915 F2d 132 United States v. Davis

915 F.2d 132

UNITED STATES of America, Plaintiff-Appellee,
Wilson Lewis DAVIS, Defendant-Appellant.

No. 89-5755.

United States Court of Appeals,
Fourth Circuit.

Argued May 11, 1990.
Decided Oct. 3, 1990.

Charles Linwood Morgan, Jr. (argued), Wishart, Norris, Henninger & Pittman, Charlotte, N.C., for defendant-appellant.

Joseph Douglas Wilson (argued), U.S. Dept. of Justice, Washington, D.C. (Thomas J. Ashcraft, U.S. Atty., David Alan Graham, Asst. U.S. Atty., Charlotte, N.C., on the brief), for plaintiff-appellee.

Before WILKINSON and WILKINS, Circuit Judges, and BULLOCK, United States District Judge for the Middle District of North Carolina, sitting by designation.


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Wilson Davis pled guilty to one count of bank robbery in violation of 18 U.S.C. Sec. 2113(a) and to one count of theft of bank funds in violation of 18 U.S.C. Sec. 2113(b). Davis was sentenced pursuant to the Sentencing Guidelines to 240 months in jail. Davis argues on appeal that the district court erred at sentencing by classifying him as a career offender and by not departing downward since he was unarmed during the commission of the robbery. We affirm.


Because the offense of unarmed robbery was treated as a crime of violence with a statutory maximum of twenty years, Davis's base offense level was 32. Davis had previously been convicted of two felony crimes of violence, and this latest conviction made him a career offender with a criminal history category of VI. The Sentencing Guidelines range is 210-262 months. Had the robbery not been considered a crime of violence, Davis's base offense level would have been 17 and his criminal history category would have been III. The Sentencing Guidelines range would be 30-37 months.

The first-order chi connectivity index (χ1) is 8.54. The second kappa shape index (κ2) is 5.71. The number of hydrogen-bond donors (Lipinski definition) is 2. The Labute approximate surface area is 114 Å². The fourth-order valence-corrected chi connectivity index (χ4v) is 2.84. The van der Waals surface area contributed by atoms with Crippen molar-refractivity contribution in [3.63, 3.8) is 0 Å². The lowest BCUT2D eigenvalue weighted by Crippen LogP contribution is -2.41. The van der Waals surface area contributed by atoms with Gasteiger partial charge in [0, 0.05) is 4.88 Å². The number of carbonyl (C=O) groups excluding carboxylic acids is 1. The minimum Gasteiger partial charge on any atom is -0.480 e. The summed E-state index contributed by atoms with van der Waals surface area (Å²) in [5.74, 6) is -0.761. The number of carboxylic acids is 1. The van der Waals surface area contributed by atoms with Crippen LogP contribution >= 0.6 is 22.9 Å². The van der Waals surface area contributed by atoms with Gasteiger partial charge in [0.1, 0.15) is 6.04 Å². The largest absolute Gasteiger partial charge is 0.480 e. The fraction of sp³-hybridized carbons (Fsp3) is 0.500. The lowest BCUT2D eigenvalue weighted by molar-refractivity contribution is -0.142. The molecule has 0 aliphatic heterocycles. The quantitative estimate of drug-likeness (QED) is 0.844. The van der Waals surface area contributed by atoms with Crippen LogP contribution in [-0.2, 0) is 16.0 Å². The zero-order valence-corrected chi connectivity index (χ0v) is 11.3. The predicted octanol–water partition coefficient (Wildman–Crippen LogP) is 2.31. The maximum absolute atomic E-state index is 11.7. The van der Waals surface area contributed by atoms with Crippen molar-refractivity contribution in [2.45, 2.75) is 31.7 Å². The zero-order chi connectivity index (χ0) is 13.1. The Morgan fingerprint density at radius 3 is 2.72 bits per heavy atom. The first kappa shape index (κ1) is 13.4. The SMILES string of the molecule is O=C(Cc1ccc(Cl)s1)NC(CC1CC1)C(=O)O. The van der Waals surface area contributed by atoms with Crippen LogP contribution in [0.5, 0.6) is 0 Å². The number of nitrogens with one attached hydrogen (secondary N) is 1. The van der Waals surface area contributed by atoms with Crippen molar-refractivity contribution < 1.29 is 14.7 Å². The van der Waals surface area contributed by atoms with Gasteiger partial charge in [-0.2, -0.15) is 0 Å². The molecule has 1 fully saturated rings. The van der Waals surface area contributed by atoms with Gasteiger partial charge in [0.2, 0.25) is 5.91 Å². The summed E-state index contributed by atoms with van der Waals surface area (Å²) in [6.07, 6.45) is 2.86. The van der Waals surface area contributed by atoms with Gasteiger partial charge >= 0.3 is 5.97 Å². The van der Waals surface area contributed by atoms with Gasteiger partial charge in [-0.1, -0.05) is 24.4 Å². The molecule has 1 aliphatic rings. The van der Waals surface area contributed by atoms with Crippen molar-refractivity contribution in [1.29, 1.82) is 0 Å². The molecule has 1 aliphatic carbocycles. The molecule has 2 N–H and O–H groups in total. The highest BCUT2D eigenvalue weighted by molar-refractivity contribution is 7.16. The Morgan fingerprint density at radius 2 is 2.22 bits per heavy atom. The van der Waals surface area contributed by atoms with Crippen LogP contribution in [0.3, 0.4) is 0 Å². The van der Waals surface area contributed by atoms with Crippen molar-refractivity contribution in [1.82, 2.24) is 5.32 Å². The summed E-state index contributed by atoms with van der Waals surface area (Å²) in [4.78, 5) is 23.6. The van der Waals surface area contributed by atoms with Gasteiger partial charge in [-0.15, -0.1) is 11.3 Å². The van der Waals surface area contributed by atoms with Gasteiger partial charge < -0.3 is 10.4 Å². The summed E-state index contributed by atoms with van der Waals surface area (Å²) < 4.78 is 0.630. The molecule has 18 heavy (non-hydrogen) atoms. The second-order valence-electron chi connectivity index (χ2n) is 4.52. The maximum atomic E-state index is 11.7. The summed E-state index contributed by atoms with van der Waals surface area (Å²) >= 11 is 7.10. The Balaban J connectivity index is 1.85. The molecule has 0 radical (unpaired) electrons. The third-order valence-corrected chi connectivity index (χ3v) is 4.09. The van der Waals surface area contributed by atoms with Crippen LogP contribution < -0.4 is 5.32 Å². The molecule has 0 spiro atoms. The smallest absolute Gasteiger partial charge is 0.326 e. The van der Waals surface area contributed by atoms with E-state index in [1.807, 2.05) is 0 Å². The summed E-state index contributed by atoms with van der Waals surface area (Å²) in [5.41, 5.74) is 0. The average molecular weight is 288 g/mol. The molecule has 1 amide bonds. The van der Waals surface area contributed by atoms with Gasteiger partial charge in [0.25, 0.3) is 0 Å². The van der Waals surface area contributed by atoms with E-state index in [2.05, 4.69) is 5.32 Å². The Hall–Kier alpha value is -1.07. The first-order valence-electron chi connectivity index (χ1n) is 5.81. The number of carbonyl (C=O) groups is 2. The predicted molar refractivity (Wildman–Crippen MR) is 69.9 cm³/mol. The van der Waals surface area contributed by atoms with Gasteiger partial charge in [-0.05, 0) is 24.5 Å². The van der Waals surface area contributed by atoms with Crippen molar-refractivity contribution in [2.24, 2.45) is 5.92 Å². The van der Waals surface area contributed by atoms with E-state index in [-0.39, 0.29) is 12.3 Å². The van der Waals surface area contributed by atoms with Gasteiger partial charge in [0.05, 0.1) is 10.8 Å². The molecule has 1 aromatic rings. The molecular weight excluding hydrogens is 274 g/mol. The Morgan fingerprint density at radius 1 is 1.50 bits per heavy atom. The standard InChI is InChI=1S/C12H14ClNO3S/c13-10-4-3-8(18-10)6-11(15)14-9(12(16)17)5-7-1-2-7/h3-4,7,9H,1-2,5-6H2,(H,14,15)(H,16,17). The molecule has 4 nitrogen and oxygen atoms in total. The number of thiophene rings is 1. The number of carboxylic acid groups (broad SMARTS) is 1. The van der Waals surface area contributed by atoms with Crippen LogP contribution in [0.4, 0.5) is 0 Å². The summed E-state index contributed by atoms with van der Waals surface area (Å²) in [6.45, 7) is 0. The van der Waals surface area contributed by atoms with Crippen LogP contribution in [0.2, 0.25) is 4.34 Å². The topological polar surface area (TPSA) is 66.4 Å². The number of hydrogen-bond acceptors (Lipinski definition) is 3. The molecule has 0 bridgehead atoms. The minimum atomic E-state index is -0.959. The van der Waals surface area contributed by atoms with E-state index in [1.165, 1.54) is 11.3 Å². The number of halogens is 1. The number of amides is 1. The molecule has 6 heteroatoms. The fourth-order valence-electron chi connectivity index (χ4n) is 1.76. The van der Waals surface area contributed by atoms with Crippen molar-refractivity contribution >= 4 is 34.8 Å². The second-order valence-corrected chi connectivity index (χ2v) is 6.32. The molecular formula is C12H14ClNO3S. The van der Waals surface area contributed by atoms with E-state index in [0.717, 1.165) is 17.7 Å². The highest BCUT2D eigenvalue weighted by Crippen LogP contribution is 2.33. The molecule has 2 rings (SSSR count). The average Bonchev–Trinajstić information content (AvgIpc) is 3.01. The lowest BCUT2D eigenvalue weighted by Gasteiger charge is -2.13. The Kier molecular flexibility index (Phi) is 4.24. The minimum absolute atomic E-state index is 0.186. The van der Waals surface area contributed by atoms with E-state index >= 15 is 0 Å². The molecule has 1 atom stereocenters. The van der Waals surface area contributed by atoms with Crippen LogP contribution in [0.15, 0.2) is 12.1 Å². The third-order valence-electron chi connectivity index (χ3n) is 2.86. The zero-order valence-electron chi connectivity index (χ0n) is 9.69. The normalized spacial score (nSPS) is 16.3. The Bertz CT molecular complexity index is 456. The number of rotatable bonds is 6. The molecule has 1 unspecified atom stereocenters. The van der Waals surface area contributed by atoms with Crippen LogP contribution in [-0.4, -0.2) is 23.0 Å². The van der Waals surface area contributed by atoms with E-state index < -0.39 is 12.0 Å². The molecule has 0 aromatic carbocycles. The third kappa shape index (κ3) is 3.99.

Davis argues that it was error to classify him as a career offender under the Guidelines because unarmed robbery is not a crime of violence. There is no merit to Davis's position. The Guidelines provide that:


A defendant is a career offender if (1) the defendant was at least eighteen years old at the time of the instant offense, (2) the instant offense of conviction is a felony that is either a crime of violence or a controlled substance offense, and (3) the defendant has at least two prior felony convictions of either a crime of violence or a controlled substance offense.


U.S.S.G. Sec. 4B1.1. Whether Davis's latest felony conviction was a crime of violence is the only career offender element which he contests. The Guidelines define "crime of violence" as any offense punishable by imprisonment for a term exceeding one year which "has as an element the use, attempted use, or threatened use of physical force against the person or property of another." U.S.S.G. Sec. 4B1.2, comment. (n. 1). In the instant case, Davis handed the bank teller a note which stated, "Give me $500 or I will shoot you." This note clearly threatened physical force against the bank teller and qualifies Davis's felony as a crime of violence. Also, application note 1 to Guidelines section 4B1.2 makes clear that robbery is a crime of violence regardless of the presence of a weapon. Furthermore, Davis was convicted pursuant to the unarmed bank robbery statute which, by its terms, cannot be violated unless property is taken "by force and violence" or "by intimidation." 18 U.S.C. Sec. 2113(a). Finally, the other circuits which have considered the issue have determined that when threats are made unarmed robbery is a crime of violence. See United States v. Borrayo, 898 F.2d 91, 94 & n. 5 (9th Cir.1989); United States v. Maddalena, 893 F.2d 815, 819-20 (6th Cir.1989).


Davis also argues that the district court at least should have departed downward because he was unarmed during the commission of the robbery. There is no merit to this argument because a refusal to depart downward from the applicable Sentencing Guidelines range is not appealable. See United States v. Bayerle, 898 F.2d 28, 30-31 (4th Cir.1990). The district court sentenced Davis to 240 months in jail because he was a career offender with three convictions for felony crimes of violence. He also had a drug history. Davis's sentence was appropriate under the Guidelines.